Facing Auschwitz 

Holocaust survivor Eva Mozes Kor visits Boise to talk forgiveness

Eva Mozes Kor (left) meets the Wild family, Victoria (middle), Rachel (right) and Stephen (back) prior to the Wassmuth Center 12th Annual Change Your World Celebration Sept. 18. Asked her age, Hawthorne Elementary student Victoria told Kor she was 11. "I was 11 when I was liberated from Auschwitz," Kor said.

Harrison Berry

Eva Mozes Kor (left) meets the Wild family, Victoria (middle), Rachel (right) and Stephen (back) prior to the Wassmuth Center 12th Annual Change Your World Celebration Sept. 18. Asked her age, Hawthorne Elementary student Victoria told Kor she was 11. "I was 11 when I was liberated from Auschwitz," Kor said.

When soldiers of the Red Army entered the complex of camps surrounding the village of Oswiecim in southwest Poland, they found something western civilization is still trying to come to grips with. On Jan. 27, 1945, the Soviet 322nd Rifle Division liberated what came to be collectively known as Auschwitz—in reality a string of compounds containing barracks and industrial facilities, as well as gas chambers and crematoria devoted to the mass murder of more than 1 million people between 1941-1945.

By the time Soviet troops arrived at the site, most of the prisoners had either been killed or forced on a death march to the west. Bodies littered the ground, left where they lay in a last-ditch effort by the Nazis to cover up what had transpired there. Time had been short, however, and as many as 8,500 starved, brutalized people remained to fend for themselves in the ruins.

Among those survivors was an 11-year-old Romanian Jewish girl bearing a tattoo on her left arm: No. A-7063. Her name was Eva Mozes Kor, and she and her twin sister, Miriam, No. A-7064, had come through one of the great nightmares of history—not only living to tell the story of Auschwitz, but as subjects of some of the most hideous medical experiments ever conceived of.

"I thought the whole world was a concentration camp," Kor said during a Sept. 18 gathering hosted by the Wassmuth Center for Human Rights in Boise. "I concentrated on staying alive."

At 81 years old, Kor travels the world giving presentations on her experiences not only as a Holocaust survivor, but one of the victims of Josef Mengele, the prison camp doctor made infamous by his genetic experiments on twins.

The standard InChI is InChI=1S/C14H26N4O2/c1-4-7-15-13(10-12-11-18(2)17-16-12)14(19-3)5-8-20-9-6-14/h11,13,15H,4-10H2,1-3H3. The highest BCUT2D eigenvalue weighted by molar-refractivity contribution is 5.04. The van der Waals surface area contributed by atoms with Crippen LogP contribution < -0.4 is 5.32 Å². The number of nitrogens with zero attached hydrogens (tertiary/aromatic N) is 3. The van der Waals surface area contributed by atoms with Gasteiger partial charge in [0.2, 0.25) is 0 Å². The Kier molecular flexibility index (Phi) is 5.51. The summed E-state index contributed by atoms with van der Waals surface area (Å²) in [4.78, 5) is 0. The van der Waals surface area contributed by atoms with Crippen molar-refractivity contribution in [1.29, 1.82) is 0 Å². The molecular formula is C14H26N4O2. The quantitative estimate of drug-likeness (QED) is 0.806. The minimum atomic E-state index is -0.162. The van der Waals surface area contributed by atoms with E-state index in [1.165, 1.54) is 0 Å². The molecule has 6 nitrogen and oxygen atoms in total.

Rather than dwell on horror, however, Kor focuses on forgiveness. It has not been an easy process.

"If anybody told me 25 years ago I was going to forgive the Nazis, I'd have said they should find a really good psychiatrist," she told Boise Weekly in an interview ahead of her lecture at the Grove Hotel.

Kor's path to confronting her tormentors began in 1992, a year before her sister died in part from complications stemming from the experiments she endured in the camp. Taking part in a German television documentary, Kor met with 48 fellow "Mengele twins." The film included an interview with Hans Muench—one of the doctors who assisted in the genocide. Kor decided to reach out to him.

"Somehow it occurred to me that I could talk to a Nazi doctor. Maybe if I did, I could find out what happened to me," she said.

After at least one failed attempt to secure Muench's contact information, Kor was able to call the doctor. She asked him to attend a conference in Boston but he refused. Rather, she was invited to interview him at his home in Germany. Miriam had died in June 1993. Her kidneys stunted at age 10, she received a transplant from Kor but the stresses of childbirth weakened her organs beyond repair. Meeting with Muench, Kor believed, she might be able to discover what exactly had been done to the twins at Auschwitz.

Muench told Kor the twin research had been "top secret" and he knew little about it. He did, however, confirm the operations of the gas chambers.

"It's a nightmare I live with every night," he told Kor.

"I wanted to thank him," she said. "It seemed strange even to me."

The pair traveled to Auschwitz together, where Muench publicly signed a document before witnesses that victims of the Nazis were systematically tortured, gassed and burned at the camp. The admission gave Kor a sense of liberation and prompted her to write a letter of thanks to the doctor.

"No victim ever feels they have any power over their life," she said. "That made me feel like I had power."

Kor wasn't finished forgiving, though. Living in Terra Haute, Ind., where she operates a Holocaust museum, she came to realize her ultimate act of forgiveness would be toward Mengele himself. She compiled a list of "nasty words—everything in the book," closed the door and conjured the so-called "Angel of Death."

"I said to him in a clear voice: 'In spite of all that—even though you were a mass murderer, a monster of the world, I forgive you,'" she said. "It changed my life. The last moment of that relationship was with my words."

Since then, Kor has hosted hundreds of workshops and lectures geared toward helping victims realize they have a similar power to overcome past traumas. Her talk in Boise was the 142nd such event she has participated in this year alone.

"I don't think 'the more victims the merrier' should be the slogan," she told BW. "Every unhealed victim is a potential perpetrator."

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